You Shouldn't Be Networking

Why Networking Doesn't Work
by Lulu Xiao
Photos Bloguettes | January 12, 2017
Unpopular opinion: I hate networking. More unpopular opinion: So should you.
I don’t network anymore. In fact, every time I hear someone proclaim the need to network, I can’t help but cringe. It brings to mind awkward interactions at happy hours, stunted discussions about job responsibilities, desperate attempts to continue (or end) conversations, and a general feeling of discomfort.
I recognize the advantages of knowing people in many places, of course, but the term “networking” has always seemed disingenuous to me. When I google “define networking,” for example, one of the results reads: "[to] interact with other people to exchange information and develop contacts, especially to further one’s career." It’s that last part that doesn’t sit well with me. If the underlying goal of networking is to further one’s career, authenticity becomes much less attainable and truly connecting with others becomes incredibly difficult—maybe even impossible. Without authenticity, those connections also lose their power.
I always felt like my goal was to increase the number of contacts I made.
When I used to network, I often struggled to engage in fluid conversations with people. My interactions seemed superficial and awkward because I was compelled to keep the focus on career-related topics and the need to make a business connection was always on my mind.

Since networking is frequently put into quantitative terms, I always felt like my goal was to increase the number of contacts I made. You often hear, for example, that successful networking equates to an increase in the size of your network. Additionally, one of the most prominent indicators on any LinkedIn profile is the number of connections a person has. All of this made networking feel overwhelming and my interactions feel transactional.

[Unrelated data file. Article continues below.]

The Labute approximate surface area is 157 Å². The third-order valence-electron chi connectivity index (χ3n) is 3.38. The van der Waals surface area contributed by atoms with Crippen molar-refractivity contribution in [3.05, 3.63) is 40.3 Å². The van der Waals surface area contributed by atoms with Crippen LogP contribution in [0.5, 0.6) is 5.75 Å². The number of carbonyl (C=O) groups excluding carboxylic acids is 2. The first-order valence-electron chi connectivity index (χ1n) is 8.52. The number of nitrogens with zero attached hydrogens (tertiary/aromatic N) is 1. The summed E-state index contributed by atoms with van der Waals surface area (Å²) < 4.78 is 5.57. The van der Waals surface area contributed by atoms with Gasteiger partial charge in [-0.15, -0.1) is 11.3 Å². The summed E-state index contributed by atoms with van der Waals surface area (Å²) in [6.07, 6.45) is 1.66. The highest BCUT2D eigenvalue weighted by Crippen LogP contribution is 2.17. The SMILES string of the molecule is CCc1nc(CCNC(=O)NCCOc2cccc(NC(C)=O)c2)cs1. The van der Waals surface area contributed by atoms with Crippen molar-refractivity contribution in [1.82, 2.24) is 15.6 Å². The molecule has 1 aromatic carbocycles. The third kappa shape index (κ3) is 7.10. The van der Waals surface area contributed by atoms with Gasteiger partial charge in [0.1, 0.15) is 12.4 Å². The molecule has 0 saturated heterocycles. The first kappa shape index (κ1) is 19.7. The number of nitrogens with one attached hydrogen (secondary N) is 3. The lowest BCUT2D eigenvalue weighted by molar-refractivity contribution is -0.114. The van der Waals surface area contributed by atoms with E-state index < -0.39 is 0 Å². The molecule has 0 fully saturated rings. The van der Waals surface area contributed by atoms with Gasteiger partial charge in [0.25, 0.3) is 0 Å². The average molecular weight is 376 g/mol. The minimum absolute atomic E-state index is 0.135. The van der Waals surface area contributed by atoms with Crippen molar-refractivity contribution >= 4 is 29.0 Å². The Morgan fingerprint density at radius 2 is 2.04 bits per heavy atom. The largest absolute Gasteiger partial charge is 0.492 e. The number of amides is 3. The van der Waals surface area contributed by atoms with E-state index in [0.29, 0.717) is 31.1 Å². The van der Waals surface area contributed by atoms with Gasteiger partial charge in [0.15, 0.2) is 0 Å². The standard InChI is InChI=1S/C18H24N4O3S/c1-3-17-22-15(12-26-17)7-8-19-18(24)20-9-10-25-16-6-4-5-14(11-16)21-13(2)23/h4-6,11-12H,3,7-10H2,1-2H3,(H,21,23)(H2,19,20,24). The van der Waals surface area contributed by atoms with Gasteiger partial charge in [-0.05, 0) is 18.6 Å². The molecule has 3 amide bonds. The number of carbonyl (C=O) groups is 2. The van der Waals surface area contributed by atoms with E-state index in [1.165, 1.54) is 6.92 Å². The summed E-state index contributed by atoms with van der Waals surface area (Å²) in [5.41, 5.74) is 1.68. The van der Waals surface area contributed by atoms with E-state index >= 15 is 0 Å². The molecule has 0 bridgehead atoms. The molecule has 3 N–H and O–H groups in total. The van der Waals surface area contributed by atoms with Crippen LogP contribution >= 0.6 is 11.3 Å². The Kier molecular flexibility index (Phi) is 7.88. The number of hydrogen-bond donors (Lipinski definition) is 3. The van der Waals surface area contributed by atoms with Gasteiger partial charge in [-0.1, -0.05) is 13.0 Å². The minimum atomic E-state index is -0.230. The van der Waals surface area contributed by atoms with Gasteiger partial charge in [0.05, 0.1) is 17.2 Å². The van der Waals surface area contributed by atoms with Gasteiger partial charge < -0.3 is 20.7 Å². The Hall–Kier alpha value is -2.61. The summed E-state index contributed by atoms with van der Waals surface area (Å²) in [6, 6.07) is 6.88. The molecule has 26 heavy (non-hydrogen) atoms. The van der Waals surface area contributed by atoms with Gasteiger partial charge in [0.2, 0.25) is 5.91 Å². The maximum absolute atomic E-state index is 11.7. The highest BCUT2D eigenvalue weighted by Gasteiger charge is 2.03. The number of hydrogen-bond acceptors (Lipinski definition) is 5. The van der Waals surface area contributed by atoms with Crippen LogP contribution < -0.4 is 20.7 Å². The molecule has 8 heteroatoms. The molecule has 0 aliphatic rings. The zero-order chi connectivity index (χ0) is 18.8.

Subsequently, I changed my perspective.

Instead of networking, I began to see my interactions with others as an effort to develop—or better yet, cultivate—relationships. The difference is far more than semantic. It involves an entirely different way of approaching and getting to know others. Relationships describe more meaningful and natural connections between people. When you develop relationships, you connect with people because they are inherently interesting. There isn’t an underlying motive that only benefits you.

Even at what would be considered “networking events,” I began to chat with people without considering whether or not they would be able to help me or further my career in the future. I strived to have really great, sincere conversations with people rather than talking to as many people as I could. Sometimes conversations were heavily career-focused and that was OK, but I also connected with others on college experiences, favorite recipes, funny memes, and more. That change in perspective made “networking” so much easier and so much more fun.
I strived to have really great, sincere conversations with people, rather than talking to as many people as I could.
Moreover, it has actually helped me build a stronger network.

This past weekend, for instance, I went up to New York to visit a group of colleagues. We originally met in a professional setting and, by the common definition, these people are part of my “network." However, no networking was involved in our initial connection. We bonded over Beyoncé, The Baby-Sitters Club, and travel experiences. We bonded in the same way people bond in a non-professional setting. And now, we’re friends.

Because I have a real relationship with all of them, I’m able to reach out for a favor and know that they wouldn’t expect anything in return. Similarly, they can do the same with me. Of course, that’s not to say that we often reach out to each other for favors, but the point is that we could. We can give and take without pretense. It’s not a strictly transactional interaction.

The importance of networking, networking, networking is declared over and over again in the working world, and I agree that it’s important (and great!) to know people at different companies or in different fields and roles. But what’s the point of knowing 500 people and only feeling comfortable reaching out to three of them? I believe that the way we make those connections is even more important. When you approach your interactions with others without regard to how they might further your career, but instead with the goal of forming natural and authentic relationships, you build a “network” that is more sustainable and—most importantly—more meaningful in the long run.

What do you think about the idea of giving up networking?